Following an emotional 11-hour debate, the Morrison government’s religious discrimination bill has passed its first legislative hurdle.
Labor agreed to back the laws in the lower house while pushing for changes, before the bill passed 90-6 just before 4am Thursday.
Liberal MPs Trent Zimmerman, Bridget Archer, Fiona Martin, Katie Allen and David Sharma all crossed the floor in support of Labor’s amendment.
The legislation is a package of three bills that seek to prohibit discrimination on the basis of a person’s religious views or beliefs in education, employment or business.
But the focus of the proposed legislation has instead been on the potential clash between the exercise of religious freedom and individual liberties, particularly those of children at independent schools to be free from discrimination on the basis of their gender or sexuality.
“I cannot stand by and do anything that makes their lives more difficult,” said Sydney MP Trent Zimmerman, who was visibly emotional as he waved a rainbow flag.
He said said he could not support any reform which “sends anything other than a message from this parliament, which most receive in their schools but sadly some don’t, that we want to embrace you, we want to love you, we want to support you, we want to nurture you”.
Labor had sought amendments including prohibiting vilification of, and discrimination against, children based on sexuality and gender identity.
Other proposed opposition amendments clarified a key pillar of the laws – a “statement of belief” clause designed by the government to shield people expressing religious beliefs even if they’re offensive – did not override existing discrimination protections.
The government did not agree to any of Labor’s proposed amendments.
“We support people’s right to practise their faith free from discrimination,” Labor leader Anthony Albanese said.
“But this should not remove protections that already exist to protect against other forms of discrimination.”
In the final speech of the night Prime Minister Scott Morrison said he had “earnestly hoped” the bill would unite the parliament.
“Let me be very clear tonight – with the bill and the position taken by the government – that we reach out with nothing other than love, care, compassion and support to every child regardless of their sexual orientation or their gender identity,” he said.
The government made some small amendments which Labor agreed to, including that – other than the statement of belief clause – the bill will not override existing laws.
But moderate Liberals Mr Zimmerman and Ms Archer voted with Labor because the government would not agree to amend the bill to clarify the statement of belief clause.
Ms Archer also voted with Labor after the government did not amend the bill to outlaw vilification of people of faith.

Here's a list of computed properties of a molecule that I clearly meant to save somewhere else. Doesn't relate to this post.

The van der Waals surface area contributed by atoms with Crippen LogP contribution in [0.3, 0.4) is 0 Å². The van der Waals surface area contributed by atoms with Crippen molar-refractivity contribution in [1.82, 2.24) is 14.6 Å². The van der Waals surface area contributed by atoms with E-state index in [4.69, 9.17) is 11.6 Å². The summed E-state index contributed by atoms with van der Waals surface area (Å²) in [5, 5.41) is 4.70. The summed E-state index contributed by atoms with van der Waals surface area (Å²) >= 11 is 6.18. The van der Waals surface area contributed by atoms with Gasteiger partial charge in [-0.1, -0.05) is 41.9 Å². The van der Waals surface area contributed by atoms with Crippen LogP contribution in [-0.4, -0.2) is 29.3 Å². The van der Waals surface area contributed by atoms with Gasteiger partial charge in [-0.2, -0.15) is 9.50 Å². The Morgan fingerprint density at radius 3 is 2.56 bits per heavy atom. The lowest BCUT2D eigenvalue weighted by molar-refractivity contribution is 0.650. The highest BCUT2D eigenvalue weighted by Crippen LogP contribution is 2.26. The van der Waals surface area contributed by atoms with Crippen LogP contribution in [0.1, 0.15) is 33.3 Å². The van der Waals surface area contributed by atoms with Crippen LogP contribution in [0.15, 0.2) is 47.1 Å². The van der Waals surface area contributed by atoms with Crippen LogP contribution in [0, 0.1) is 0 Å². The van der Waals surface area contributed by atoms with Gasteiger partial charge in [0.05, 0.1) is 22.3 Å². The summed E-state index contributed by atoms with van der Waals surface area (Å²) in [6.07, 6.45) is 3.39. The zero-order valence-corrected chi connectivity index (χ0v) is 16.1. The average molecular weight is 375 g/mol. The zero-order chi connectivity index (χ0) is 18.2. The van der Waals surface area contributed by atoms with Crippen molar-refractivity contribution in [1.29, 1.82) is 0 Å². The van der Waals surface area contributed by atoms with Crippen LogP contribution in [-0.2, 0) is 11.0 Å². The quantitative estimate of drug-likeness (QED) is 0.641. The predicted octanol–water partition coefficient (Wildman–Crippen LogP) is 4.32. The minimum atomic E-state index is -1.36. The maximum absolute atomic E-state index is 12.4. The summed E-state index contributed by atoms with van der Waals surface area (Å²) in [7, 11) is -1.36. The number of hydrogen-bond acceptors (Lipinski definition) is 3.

Labor frontbencher Tony Burke questioned what the debate had been about if the government did not want legal protection against people being harassed, intimidated, threatened or vilified because of their faith.
He said the bill – without the amendment to prohibit vilification – does not match what the prime minister has said the bill is about.
The coalition partyroom earlier this week agreed to amendments to add a clause to the Sex Discrimination Act prohibiting the expulsion of students because of their sexuality.
But it refused to extend the same protections to transgender children.
Liberal MP Angie Bell, who previously had problems with the bill, backed the legislation in the end because it represented a “net gain for gay rights”.
Finance Minister Simon Birmingham wanted to see action to protect transgender students, but said it was complex and would have to wait.
“When it comes to the issue of gender identity, then on that front, there are other complex interplays when you’re dealing with, for example, same-sex schools and what rights they have,” he told the ABC.
Mr Morrison said the Australian Law Reform Commission would look at broader changes to s38 of the Sex Discrimination Act within six months of the bill becoming law.
Mr Albanese vowed Labor will insist its amendments are agreed to in the Senate.
Not just Liberal moderates concerned about reforms
More conservative members of the Coalition worried the spirit of the legislation was being watered down to an extent that it did little to protect the expression of religious conviction, which was coming at the expense of rights protections.
One of the party’s most influential religious conservatives, NSW premier and Catholic Dominic Perrotet had suggested on Wednesday that the bill was not likely to achieve its stated aims.
“I don’t believe legislation in this space is necessary,” he said.
“It can end up creating more problems than it’s attempting to solve.”
Labor’s own position on the issue was similarly fraught with significant concern within the caucus that if they had simply voted down, rather than amended, the bill they would face the prospect of a negative campaign aimed at religious voters.
A perception that Labor was not sensitive to the needs of religious communities was one of the key lessons for several MPs from the opposition’s loss at the 2019 election.
Mr Albanese was clear to note that the party opposed religious discrimination (another key point included in its amendments was a ban on vilification of people for their religious views).
“[But] I don’t support doing it at the expense of increasing discrimination against others,” Mr Albanese said.